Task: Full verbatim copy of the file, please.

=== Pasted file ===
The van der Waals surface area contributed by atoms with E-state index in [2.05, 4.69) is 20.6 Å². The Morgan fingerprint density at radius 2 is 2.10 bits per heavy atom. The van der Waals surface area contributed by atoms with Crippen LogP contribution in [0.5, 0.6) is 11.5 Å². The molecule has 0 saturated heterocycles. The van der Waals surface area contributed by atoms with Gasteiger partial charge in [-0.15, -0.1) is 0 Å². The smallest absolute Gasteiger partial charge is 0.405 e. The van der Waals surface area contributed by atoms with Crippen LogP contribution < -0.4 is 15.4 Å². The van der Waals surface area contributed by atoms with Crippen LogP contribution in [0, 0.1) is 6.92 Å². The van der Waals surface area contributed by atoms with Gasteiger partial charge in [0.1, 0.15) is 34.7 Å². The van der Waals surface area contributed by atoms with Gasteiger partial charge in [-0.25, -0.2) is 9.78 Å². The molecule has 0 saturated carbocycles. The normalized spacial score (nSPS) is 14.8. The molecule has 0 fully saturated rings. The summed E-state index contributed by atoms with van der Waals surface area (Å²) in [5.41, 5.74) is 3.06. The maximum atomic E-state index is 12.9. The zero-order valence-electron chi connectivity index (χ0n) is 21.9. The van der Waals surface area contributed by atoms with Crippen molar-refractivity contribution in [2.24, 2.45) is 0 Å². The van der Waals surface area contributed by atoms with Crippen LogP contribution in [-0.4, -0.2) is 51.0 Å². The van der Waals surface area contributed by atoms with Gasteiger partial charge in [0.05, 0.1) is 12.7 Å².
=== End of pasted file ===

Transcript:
The van der Waals surface area contributed by atoms with E-state index in [2.05, 4.69) is 20.6 Å². The Morgan fingerprint density at radius 2 is 2.10 bits per heavy atom. The van der Waals surface area contributed by atoms with Crippen LogP contribution in [0.5, 0.6) is 11.5 Å². The molecule has 0 saturated heterocycles. The van der Waals surface area contributed by atoms with Gasteiger partial charge in [-0.15, -0.1) is 0 Å². The smallest absolute Gasteiger partial charge is 0.405 e. The van der Waals surface area contributed by atoms with Crippen LogP contribution < -0.4 is 15.4 Å². The van der Waals surface area contributed by atoms with Crippen LogP contribution in [0, 0.1) is 6.92 Å². The van der Waals surface area contributed by atoms with Gasteiger partial charge in [0.1, 0.15) is 34.7 Å². The van der Waals surface area contributed by atoms with Gasteiger partial charge in [-0.25, -0.2) is 9.78 Å². The molecule has 0 saturated carbocycles. The normalized spacial score (nSPS) is 14.8. The molecule has 0 fully saturated rings. The summed E-state index contributed by atoms with van der Waals surface area (Å²) in [5.41, 5.74) is 3.06. The maximum atomic E-state index is 12.9. The zero-order valence-electron chi connectivity index (χ0n) is 21.9. The van der Waals surface area contributed by atoms with Crippen molar-refractivity contribution in [2.24, 2.45) is 0 Å². The van der Waals surface area contributed by atoms with Crippen LogP contribution in [-0.4, -0.2) is 51.0 Å². The van der Waals surface area contributed by atoms with Gasteiger partial charge in [0.05, 0.1) is 12.7 Å².